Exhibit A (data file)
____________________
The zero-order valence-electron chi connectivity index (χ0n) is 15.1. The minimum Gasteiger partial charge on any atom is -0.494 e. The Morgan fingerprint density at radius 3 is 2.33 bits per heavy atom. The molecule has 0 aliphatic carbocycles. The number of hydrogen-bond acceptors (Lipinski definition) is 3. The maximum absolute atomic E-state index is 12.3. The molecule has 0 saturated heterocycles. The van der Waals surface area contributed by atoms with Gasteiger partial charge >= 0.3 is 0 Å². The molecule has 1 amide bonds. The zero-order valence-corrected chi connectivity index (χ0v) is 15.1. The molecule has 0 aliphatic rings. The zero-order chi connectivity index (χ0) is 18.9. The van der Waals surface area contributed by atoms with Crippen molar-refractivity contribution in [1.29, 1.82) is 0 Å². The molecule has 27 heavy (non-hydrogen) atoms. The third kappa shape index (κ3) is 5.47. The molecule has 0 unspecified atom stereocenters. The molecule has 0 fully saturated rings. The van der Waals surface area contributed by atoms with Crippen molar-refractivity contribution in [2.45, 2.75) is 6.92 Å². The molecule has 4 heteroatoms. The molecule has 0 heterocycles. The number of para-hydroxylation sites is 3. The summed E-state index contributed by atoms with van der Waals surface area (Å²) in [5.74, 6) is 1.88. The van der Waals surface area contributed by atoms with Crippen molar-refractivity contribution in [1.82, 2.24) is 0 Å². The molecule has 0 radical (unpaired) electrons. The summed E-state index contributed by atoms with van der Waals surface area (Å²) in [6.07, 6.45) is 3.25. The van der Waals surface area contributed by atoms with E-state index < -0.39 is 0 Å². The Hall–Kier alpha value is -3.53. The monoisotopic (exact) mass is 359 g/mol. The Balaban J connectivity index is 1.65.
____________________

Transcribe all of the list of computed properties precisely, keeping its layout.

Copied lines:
The zero-order valence-electron chi connectivity index (χ0n) is 15.1. The minimum Gasteiger partial charge on any atom is -0.494 e. The Morgan fingerprint density at radius 3 is 2.33 bits per heavy atom. The molecule has 0 aliphatic carbocycles. The number of hydrogen-bond acceptors (Lipinski definition) is 3. The maximum absolute atomic E-state index is 12.3. The molecule has 0 saturated heterocycles. The van der Waals surface area contributed by atoms with Gasteiger partial charge >= 0.3 is 0 Å². The molecule has 1 amide bonds. The zero-order valence-corrected chi connectivity index (χ0v) is 15.1. The molecule has 0 aliphatic rings. The zero-order chi connectivity index (χ0) is 18.9. The van der Waals surface area contributed by atoms with Crippen molar-refractivity contribution in [1.29, 1.82) is 0 Å². The molecule has 27 heavy (non-hydrogen) atoms. The third kappa shape index (κ3) is 5.47. The molecule has 0 unspecified atom stereocenters. The molecule has 0 fully saturated rings. The van der Waals surface area contributed by atoms with Crippen molar-refractivity contribution in [2.45, 2.75) is 6.92 Å². The molecule has 4 heteroatoms. The molecule has 0 heterocycles. The number of para-hydroxylation sites is 3. The summed E-state index contributed by atoms with van der Waals surface area (Å²) in [5.74, 6) is 1.88. The van der Waals surface area contributed by atoms with Crippen molar-refractivity contribution in [1.82, 2.24) is 0 Å². The molecule has 0 radical (unpaired) electrons. The summed E-state index contributed by atoms with van der Waals surface area (Å²) in [6.07, 6.45) is 3.25. The van der Waals surface area contributed by atoms with E-state index < -0.39 is 0 Å². The Hall–Kier alpha value is -3.53. The monoisotopic (exact) mass is 359 g/mol. The Balaban J connectivity index is 1.65.